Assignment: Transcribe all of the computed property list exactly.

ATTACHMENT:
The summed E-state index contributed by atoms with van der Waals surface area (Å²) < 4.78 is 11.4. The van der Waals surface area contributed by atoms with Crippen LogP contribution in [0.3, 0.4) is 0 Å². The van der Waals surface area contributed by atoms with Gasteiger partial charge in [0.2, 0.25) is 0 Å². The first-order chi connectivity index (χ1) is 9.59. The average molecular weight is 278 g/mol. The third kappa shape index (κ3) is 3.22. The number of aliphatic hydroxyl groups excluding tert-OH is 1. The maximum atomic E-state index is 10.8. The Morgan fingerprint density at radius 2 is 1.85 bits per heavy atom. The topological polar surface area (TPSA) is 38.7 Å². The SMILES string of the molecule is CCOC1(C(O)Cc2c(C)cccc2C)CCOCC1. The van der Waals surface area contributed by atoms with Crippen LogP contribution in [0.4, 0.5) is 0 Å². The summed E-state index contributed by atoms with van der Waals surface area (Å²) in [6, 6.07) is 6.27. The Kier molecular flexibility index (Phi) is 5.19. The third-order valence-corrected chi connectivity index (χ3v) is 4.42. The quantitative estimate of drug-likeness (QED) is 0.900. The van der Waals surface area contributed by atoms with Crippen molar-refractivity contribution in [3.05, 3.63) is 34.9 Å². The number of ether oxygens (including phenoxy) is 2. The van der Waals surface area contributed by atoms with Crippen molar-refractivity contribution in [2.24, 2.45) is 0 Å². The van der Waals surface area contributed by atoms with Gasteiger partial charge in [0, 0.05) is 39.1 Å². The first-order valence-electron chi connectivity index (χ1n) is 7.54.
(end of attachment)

The summed E-state index contributed by atoms with van der Waals surface area (Å²) < 4.78 is 11.4. The van der Waals surface area contributed by atoms with Crippen LogP contribution in [0.3, 0.4) is 0 Å². The van der Waals surface area contributed by atoms with Gasteiger partial charge in [0.2, 0.25) is 0 Å². The first-order chi connectivity index (χ1) is 9.59. The average molecular weight is 278 g/mol. The third kappa shape index (κ3) is 3.22. The number of aliphatic hydroxyl groups excluding tert-OH is 1. The maximum atomic E-state index is 10.8. The Morgan fingerprint density at radius 2 is 1.85 bits per heavy atom. The topological polar surface area (TPSA) is 38.7 Å². The SMILES string of the molecule is CCOC1(C(O)Cc2c(C)cccc2C)CCOCC1. The van der Waals surface area contributed by atoms with Crippen LogP contribution in [0.4, 0.5) is 0 Å². The summed E-state index contributed by atoms with van der Waals surface area (Å²) in [6, 6.07) is 6.27. The Kier molecular flexibility index (Phi) is 5.19. The third-order valence-corrected chi connectivity index (χ3v) is 4.42. The quantitative estimate of drug-likeness (QED) is 0.900. The van der Waals surface area contributed by atoms with Crippen molar-refractivity contribution in [3.05, 3.63) is 34.9 Å². The number of ether oxygens (including phenoxy) is 2. The van der Waals surface area contributed by atoms with Crippen molar-refractivity contribution in [2.24, 2.45) is 0 Å². The van der Waals surface area contributed by atoms with Gasteiger partial charge in [0, 0.05) is 39.1 Å². The first-order valence-electron chi connectivity index (χ1n) is 7.54.